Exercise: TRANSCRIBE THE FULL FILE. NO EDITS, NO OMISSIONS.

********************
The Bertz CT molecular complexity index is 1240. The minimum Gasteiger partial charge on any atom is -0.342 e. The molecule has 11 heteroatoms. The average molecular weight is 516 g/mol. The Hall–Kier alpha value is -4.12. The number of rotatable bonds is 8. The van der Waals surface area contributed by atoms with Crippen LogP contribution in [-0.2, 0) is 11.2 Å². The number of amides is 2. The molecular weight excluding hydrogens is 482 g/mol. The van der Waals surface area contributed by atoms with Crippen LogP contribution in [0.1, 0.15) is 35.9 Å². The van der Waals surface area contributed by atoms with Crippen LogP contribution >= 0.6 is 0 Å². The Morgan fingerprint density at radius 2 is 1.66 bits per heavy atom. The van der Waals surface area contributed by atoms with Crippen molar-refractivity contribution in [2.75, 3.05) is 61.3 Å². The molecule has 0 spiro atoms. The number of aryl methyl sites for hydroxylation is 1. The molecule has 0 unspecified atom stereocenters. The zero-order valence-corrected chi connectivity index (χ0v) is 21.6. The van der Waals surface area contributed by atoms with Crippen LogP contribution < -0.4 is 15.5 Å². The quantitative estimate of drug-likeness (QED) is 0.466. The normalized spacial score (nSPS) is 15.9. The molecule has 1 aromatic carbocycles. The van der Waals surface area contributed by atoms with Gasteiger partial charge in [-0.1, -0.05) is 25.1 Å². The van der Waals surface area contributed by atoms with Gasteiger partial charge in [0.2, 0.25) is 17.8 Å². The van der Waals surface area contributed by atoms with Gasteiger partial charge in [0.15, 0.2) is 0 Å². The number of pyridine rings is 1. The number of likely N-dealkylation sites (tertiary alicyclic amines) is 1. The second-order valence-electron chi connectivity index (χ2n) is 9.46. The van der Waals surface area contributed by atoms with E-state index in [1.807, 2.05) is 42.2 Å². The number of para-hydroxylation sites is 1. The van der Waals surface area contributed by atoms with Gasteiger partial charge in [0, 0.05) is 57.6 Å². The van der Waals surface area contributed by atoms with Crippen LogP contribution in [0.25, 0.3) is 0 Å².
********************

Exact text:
The Bertz CT molecular complexity index is 1240. The minimum Gasteiger partial charge on any atom is -0.342 e. The molecule has 11 heteroatoms. The average molecular weight is 516 g/mol. The Hall–Kier alpha value is -4.12. The number of rotatable bonds is 8. The van der Waals surface area contributed by atoms with Crippen LogP contribution in [-0.2, 0) is 11.2 Å². The number of amides is 2. The molecular weight excluding hydrogens is 482 g/mol. The van der Waals surface area contributed by atoms with Crippen LogP contribution in [0.1, 0.15) is 35.9 Å². The van der Waals surface area contributed by atoms with Crippen LogP contribution >= 0.6 is 0 Å². The Morgan fingerprint density at radius 2 is 1.66 bits per heavy atom. The van der Waals surface area contributed by atoms with Crippen molar-refractivity contribution in [2.75, 3.05) is 61.3 Å². The molecule has 0 spiro atoms. The number of aryl methyl sites for hydroxylation is 1. The molecule has 0 unspecified atom stereocenters. The zero-order valence-corrected chi connectivity index (χ0v) is 21.6. The van der Waals surface area contributed by atoms with Crippen LogP contribution < -0.4 is 15.5 Å². The quantitative estimate of drug-likeness (QED) is 0.466. The normalized spacial score (nSPS) is 15.9. The molecule has 1 aromatic carbocycles. The van der Waals surface area contributed by atoms with Gasteiger partial charge in [-0.1, -0.05) is 25.1 Å². The van der Waals surface area contributed by atoms with Gasteiger partial charge in [0.2, 0.25) is 17.8 Å². The van der Waals surface area contributed by atoms with Gasteiger partial charge in [0.15, 0.2) is 0 Å². The number of pyridine rings is 1. The number of likely N-dealkylation sites (tertiary alicyclic amines) is 1. The second-order valence-electron chi connectivity index (χ2n) is 9.46. The van der Waals surface area contributed by atoms with E-state index in [1.807, 2.05) is 42.2 Å². The number of para-hydroxylation sites is 1. The van der Waals surface area contributed by atoms with Gasteiger partial charge in [0, 0.05) is 57.6 Å². The van der Waals surface area contributed by atoms with Crippen LogP contribution in [0.25, 0.3) is 0 Å².